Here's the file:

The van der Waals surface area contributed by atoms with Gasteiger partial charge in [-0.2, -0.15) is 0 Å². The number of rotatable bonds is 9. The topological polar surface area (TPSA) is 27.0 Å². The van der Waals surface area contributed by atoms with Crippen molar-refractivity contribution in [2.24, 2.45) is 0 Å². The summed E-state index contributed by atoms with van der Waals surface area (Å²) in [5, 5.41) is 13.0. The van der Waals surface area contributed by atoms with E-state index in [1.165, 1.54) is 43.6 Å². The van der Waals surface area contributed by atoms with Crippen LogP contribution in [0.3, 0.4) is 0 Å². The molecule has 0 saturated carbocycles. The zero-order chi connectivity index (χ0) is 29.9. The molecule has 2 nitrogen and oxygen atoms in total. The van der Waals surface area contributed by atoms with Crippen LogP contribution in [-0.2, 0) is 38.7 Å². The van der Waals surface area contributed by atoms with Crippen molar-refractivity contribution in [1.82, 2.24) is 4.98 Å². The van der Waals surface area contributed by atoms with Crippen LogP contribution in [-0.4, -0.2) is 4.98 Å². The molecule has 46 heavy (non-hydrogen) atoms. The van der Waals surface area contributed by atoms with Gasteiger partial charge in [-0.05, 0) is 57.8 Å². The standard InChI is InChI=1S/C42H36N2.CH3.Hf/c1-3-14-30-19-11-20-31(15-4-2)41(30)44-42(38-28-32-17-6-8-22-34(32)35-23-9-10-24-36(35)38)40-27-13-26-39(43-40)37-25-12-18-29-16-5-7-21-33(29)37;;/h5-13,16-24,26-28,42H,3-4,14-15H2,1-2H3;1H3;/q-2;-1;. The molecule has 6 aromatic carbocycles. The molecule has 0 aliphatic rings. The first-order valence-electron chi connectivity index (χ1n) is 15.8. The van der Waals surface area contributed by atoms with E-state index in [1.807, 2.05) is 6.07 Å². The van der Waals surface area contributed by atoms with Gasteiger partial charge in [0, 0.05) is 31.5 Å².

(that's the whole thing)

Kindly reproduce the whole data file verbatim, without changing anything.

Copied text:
The van der Waals surface area contributed by atoms with Gasteiger partial charge in [-0.2, -0.15) is 0 Å². The number of rotatable bonds is 9. The topological polar surface area (TPSA) is 27.0 Å². The van der Waals surface area contributed by atoms with Crippen molar-refractivity contribution in [2.24, 2.45) is 0 Å². The summed E-state index contributed by atoms with van der Waals surface area (Å²) in [5, 5.41) is 13.0. The van der Waals surface area contributed by atoms with E-state index in [1.165, 1.54) is 43.6 Å². The van der Waals surface area contributed by atoms with Crippen LogP contribution in [0.3, 0.4) is 0 Å². The molecule has 0 saturated carbocycles. The zero-order chi connectivity index (χ0) is 29.9. The molecule has 2 nitrogen and oxygen atoms in total. The van der Waals surface area contributed by atoms with Crippen LogP contribution in [-0.2, 0) is 38.7 Å². The van der Waals surface area contributed by atoms with Crippen molar-refractivity contribution in [1.82, 2.24) is 4.98 Å². The van der Waals surface area contributed by atoms with Crippen LogP contribution in [-0.4, -0.2) is 4.98 Å². The molecule has 46 heavy (non-hydrogen) atoms. The van der Waals surface area contributed by atoms with Gasteiger partial charge in [-0.05, 0) is 57.8 Å². The standard InChI is InChI=1S/C42H36N2.CH3.Hf/c1-3-14-30-19-11-20-31(15-4-2)41(30)44-42(38-28-32-17-6-8-22-34(32)35-23-9-10-24-36(35)38)40-27-13-26-39(43-40)37-25-12-18-29-16-5-7-21-33(29)37;;/h5-13,16-24,26-28,42H,3-4,14-15H2,1-2H3;1H3;/q-2;-1;. The molecule has 6 aromatic carbocycles. The molecule has 0 aliphatic rings. The first-order valence-electron chi connectivity index (χ1n) is 15.8. The van der Waals surface area contributed by atoms with E-state index in [1.807, 2.05) is 6.07 Å². The van der Waals surface area contributed by atoms with Gasteiger partial charge in [0, 0.05) is 31.5 Å².